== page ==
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The News On the East Coast

In January 1815, people in the cities of the East knew only that a large British force had landed and that fighting was going on. An editor of Niles Register, a Baltimore newspaper, wrote that "great interests" in all the Nation were anxiously awaiting news. Some leaders of the New England States, meeting in Hartford, were strongly suspected of planning to secede from the Union. The Capitol in Washington was in ruins. The Federal Government was in bad financial condition. Men feared that the negotiations at Ghent would fail or that the resulting treaty would not be ratified. It was possible that one of these outcomes, coupled with probable defeat at New Orleans, could have broken up the Union.

The relief of the Government was extreme when the news of victory at New Orleans finally reached Washington on February 4. The National Intelligencer used its largest type for the headline: ALMOST INCREDIBLE VICTORY!!! People went wild with delight. A heavy fall of snow did not dampen the celebration in Philadelphia. All over the East the fireworks and rejoicing were greater than for any other victory of the War of 1812.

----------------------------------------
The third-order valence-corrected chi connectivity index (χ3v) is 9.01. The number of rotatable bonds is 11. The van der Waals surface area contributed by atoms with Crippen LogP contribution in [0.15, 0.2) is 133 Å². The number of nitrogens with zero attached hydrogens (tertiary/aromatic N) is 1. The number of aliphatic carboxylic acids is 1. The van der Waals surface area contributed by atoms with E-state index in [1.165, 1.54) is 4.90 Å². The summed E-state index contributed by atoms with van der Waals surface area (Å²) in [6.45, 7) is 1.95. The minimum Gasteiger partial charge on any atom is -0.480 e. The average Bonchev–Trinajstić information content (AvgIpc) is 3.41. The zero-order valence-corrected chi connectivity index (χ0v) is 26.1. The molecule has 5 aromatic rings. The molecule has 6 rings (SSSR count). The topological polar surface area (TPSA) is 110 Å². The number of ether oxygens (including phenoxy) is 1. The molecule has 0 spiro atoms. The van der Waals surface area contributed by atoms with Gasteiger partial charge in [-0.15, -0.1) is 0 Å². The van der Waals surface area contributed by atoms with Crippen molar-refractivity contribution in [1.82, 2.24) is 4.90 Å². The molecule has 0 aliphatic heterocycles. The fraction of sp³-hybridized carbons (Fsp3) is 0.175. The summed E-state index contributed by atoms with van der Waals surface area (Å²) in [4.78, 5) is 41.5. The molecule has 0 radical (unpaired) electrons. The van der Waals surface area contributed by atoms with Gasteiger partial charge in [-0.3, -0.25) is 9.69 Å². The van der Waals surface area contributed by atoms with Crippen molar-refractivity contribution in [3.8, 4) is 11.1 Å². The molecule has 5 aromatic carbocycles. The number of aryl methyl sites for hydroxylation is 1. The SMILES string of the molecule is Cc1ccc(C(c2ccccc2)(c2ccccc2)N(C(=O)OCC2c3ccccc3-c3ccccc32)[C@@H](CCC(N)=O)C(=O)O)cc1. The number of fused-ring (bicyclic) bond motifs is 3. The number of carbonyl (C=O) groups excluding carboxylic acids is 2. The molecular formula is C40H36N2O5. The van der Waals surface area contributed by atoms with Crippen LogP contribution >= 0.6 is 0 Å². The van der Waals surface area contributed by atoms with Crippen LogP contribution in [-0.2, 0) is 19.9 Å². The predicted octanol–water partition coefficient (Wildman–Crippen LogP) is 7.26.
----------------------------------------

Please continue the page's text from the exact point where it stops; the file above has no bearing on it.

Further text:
Nine days later, news of the signing of the Peace Treaty at Ghent completed the people's happiness. The envoys to Washington from the Hartford Convention were glad to slip back to their own States without presenting their demands to the Federal Government. Even the Massachusetts Legislature gave thanks for the victory—to God if not to Andrew Jackson.


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